New York City, N.Y., May 9, 2018 / 16:07 pm
The papal pomp and Catholic circumstance on display at this year’s Met Gala in New York (aka the ‘Oscars of the East Coast’) was met with a combination of confusion and optimism from Catholic thinkers and writers.
The theme for this year’s annual gala, “Heavenly Bodies: Fashion and the Catholic Imagination”, inspired equally creative and controversial attire, including the bedazzled, skin-baring papal ensemble worn by Rihanna, a pregnant Cardi B dressed up as Mary Queen of Heaven, and a Sistine chapel-inspired dress worn by Ariana Grande, among many other outfits emblazoned with crosses and icons and other Catholic-inspired paraphernalia.
The event kicked off the Met exhibit with the same theme, which features Church garments borrowed from the Vatican, religious art from the Met collection, and 150 designer fashion pieces that were intended to pay homage to Catholicism.
Considered by some to be a perverse and often baffling event, many Catholic writers seemed reluctant to dub the gala as either completely sacreligious or as a stroke of New-Evangelization genius - most fell somewhere in the middle.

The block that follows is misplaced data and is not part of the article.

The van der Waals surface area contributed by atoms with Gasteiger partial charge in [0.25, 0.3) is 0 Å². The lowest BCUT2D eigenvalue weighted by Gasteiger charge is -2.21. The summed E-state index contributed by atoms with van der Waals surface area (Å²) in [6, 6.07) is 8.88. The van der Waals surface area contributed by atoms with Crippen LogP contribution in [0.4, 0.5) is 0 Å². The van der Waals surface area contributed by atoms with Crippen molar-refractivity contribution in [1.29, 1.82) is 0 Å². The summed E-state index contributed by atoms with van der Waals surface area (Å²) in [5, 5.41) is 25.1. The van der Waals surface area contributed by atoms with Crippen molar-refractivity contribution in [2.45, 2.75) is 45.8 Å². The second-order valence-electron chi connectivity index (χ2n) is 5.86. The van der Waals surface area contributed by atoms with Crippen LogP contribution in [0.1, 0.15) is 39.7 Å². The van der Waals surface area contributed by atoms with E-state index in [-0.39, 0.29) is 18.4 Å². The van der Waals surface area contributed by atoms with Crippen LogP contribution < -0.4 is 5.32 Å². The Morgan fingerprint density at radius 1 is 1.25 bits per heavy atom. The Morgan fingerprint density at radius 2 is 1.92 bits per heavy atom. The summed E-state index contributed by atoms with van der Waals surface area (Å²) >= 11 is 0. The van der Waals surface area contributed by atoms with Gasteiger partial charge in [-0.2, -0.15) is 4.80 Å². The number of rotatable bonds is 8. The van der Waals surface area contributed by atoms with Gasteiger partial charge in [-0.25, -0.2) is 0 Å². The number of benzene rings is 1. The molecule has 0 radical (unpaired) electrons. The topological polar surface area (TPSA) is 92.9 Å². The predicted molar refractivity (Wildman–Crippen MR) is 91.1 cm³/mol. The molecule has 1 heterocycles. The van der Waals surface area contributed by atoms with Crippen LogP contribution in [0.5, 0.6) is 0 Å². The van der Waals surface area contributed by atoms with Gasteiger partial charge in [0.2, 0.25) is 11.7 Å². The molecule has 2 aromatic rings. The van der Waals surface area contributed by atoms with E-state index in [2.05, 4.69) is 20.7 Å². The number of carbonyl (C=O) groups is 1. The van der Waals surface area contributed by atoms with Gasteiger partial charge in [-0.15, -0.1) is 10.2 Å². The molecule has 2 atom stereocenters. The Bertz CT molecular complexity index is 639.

Ross Douthat, a Catholic columnist at the New York Times, called the gala a “beautiful and blasphemous spectacle” and noted that “When a living faith gets treated like a museum piece, it’s hard for its adherents to know whether to treat the moment as an opportunity for outreach or for outrage.”
While he lamented the lack of faith behind the fascination with Catholicism, Douthat did wonder whether there was a lesson for the present-day Church contained in the secular world’s enamoration with the trimmings and trappings of an older Catholic aesthetic - one that he said has largely taken a back seat in the Church since the Second Vatican Council.
“The path forward for the Catholic Church in the modern world is extraordinarily uncertain,” Douthat wrote. “But there is no plausible path that does not involve more of what was displayed and appropriated and blasphemed against in New York City Monday night, more of what once made Catholicism both great and weird, and could yet make it both again.”
Also lamenting the lack of real faith behind the display was Matthew Schmitz of First Things, who said that people should pay attention to the real Catholic imagination and the meaning behind it, and not the overly sentimental and shallow aesthetic Catholicism that was on display at the gala.
“The same faith that gave rise to these beautiful baubles proposed views on sexuality and social order that are contrary to the spirit of the age. It is foolish to suppose that either the Church’s teaching or its relics are mere artefacts that now have lost their power,” he said.